Now we come to chapter 7 of Perspectives on Family Ministry. It is entitled "Family-Based Ministry: Separated Contexts, Shared Focus," and it is written by Brandon Shields. For sake of time, let me jump to what I believe was the best part of Shields' chapter. Shields challenges some commonly cited statistics regarding the dropout rates of churched teenagers as they become adults. Shields points out faulty generalizations made from some research conducted by the Barna Group and LifeWay Research. Based upon his own research, he contends that "age-organized ministry is not the sole or primary cause of postgraduation church dropouts" (106).
Let me go on record as saying that I am glad that Shields challenged this use of statistics. Statistics can be useful, but it is crucial that they be well-understood within their context and used with the wisdom to see them in the big picture. All of us can be far too prone to say, "Since X is a fact, therefore we must do Y." For example, "Global warming is a fact; therefore, we must cut greenhouse gas emissions." This is completely illogical. No deduction about what should be done can be drawn from any isolated fact, assuming that it is indeed a fact. Furthermore, pastors or church leaders can tend to be influenced by statistics generated by nation-wide surveys far more than is reasonable. As pastors, we must make practical ministry decisions based primarily upon our first-hand knowledge of our local people and situations.
The effect of Shields' challenge is to focus the discussion more upon biblical or theological principles than upon statistic or results. This is great. However, it is at this very point that I believe this chapter was the weakest.
Shields begins his chapter by stating that "the two core values under-girding this philosophy [family-based ministry] are flexibility and balance" (98, italics original). I knew as soon as I read this that he and I were on totally separate pages. I actually hope that Shields does not mean this in the way he has stated it. I assume that he is taking for granted the fact that the Bible is our final authority for faith and practice and just skipping ahead to the practical decisions that must be made in any ministry. But even if that is the case, let's think about what this means for the lived reality of the authority of Scripture. Shields identifies "the two core values" that guide his philosophy of ministry. This is pretty important. He has analyzed those things which are absolutely crucial to his way of ministering and has boiled it all down to two non-negotiables. Those two non-negotiables are "flexibility and balance."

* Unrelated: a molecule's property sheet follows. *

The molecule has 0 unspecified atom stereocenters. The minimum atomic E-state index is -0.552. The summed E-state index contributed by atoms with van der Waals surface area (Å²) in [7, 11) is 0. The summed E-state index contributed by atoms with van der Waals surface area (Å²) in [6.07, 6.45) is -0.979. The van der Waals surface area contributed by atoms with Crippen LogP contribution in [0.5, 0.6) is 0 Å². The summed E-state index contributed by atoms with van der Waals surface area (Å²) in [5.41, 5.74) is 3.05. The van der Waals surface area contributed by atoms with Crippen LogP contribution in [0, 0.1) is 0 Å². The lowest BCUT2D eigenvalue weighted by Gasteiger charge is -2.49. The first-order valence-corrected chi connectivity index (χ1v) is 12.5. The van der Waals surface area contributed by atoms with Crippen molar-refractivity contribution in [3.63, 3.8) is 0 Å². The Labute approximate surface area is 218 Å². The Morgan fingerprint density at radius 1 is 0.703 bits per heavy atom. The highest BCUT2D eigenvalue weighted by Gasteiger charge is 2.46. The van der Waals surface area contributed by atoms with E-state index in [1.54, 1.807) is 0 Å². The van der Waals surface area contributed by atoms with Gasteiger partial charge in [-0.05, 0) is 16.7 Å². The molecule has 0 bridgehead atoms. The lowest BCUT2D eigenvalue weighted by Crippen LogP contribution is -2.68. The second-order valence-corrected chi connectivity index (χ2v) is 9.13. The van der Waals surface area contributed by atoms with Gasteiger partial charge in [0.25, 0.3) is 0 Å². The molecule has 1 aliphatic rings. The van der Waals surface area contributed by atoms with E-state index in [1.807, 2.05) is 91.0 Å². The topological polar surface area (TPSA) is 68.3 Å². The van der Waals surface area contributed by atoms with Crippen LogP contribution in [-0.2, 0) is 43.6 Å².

Given the high priority of flexibility and balance, it would seem we are well within our rights to ask for some biblical justification for these two particular values and for making them core values. I'm not asking for a proof-text. I just want to know how a deep understanding of the entire corpus of Scriptural truth can lead one to distill flexibility and balance as the two core values for ministering to young people. There ought to be some connection, especially if one is going to claim that these are core values. Did Jesus make flexibility and balance his core values? Did Paul make flexibility and balance his core values? Even if one could argue that flexibility and balance enter into consideration at some point, it is extremely difficult to see how they could be classified as core values. Hence, I would argue that Shields' philosophy of ministry is grounded in pragmatism, whether he intends it to be or not.
In fact, I would go so far as to argue that striving for "balance" can take us away from Scripturally ordered ministry (see Losing Our Balance for more thoughts on this). Balance almost always becomes defined according to personal or communal, not Scriptural, standards. By appealing to balance as a core ministry value, Shields calls into question whether he is a consistently Trinitarian thinker or not. He does not appear to recognize how our doctrine shapes the way we think about everything.
The concern over Shields pragmatism only grows when he challenges the regulative principle (112-14). I don't mind if he wants to challenge the regulative principle, per se, but I would like to see him do it in a way that shows a strong consideration of all the relevant biblical truth. Instead, what I find is strong pragmatic statements backed up by thin theological appeals. For example, he states strongly, "I believe that shifts in Western culture demand the establishment of youth ministry and other age-organized practices of ministry" (113). But the only two theological reasons he gives to back up this strong claim are the priority of evangelism and the requirements of Christian compassion, both of which are pretty general. So what is it in Shields' model which drives the actual practices of the church? This is why Paul Renfro responds that "sola cultura is precisely the problem with family-based ministry" (123).
I wish I could say more right now, but time forbids. Suffice it to say that, while I mildly criticized family-integrated proponents for insufficient theological bases, my criticism here is much stronger. I believe family-integrated proponents have the right ideal, even if they fail to live up to it. I believe family-based ministry, as represented in this chapter, is not biblically accurate in its ideals.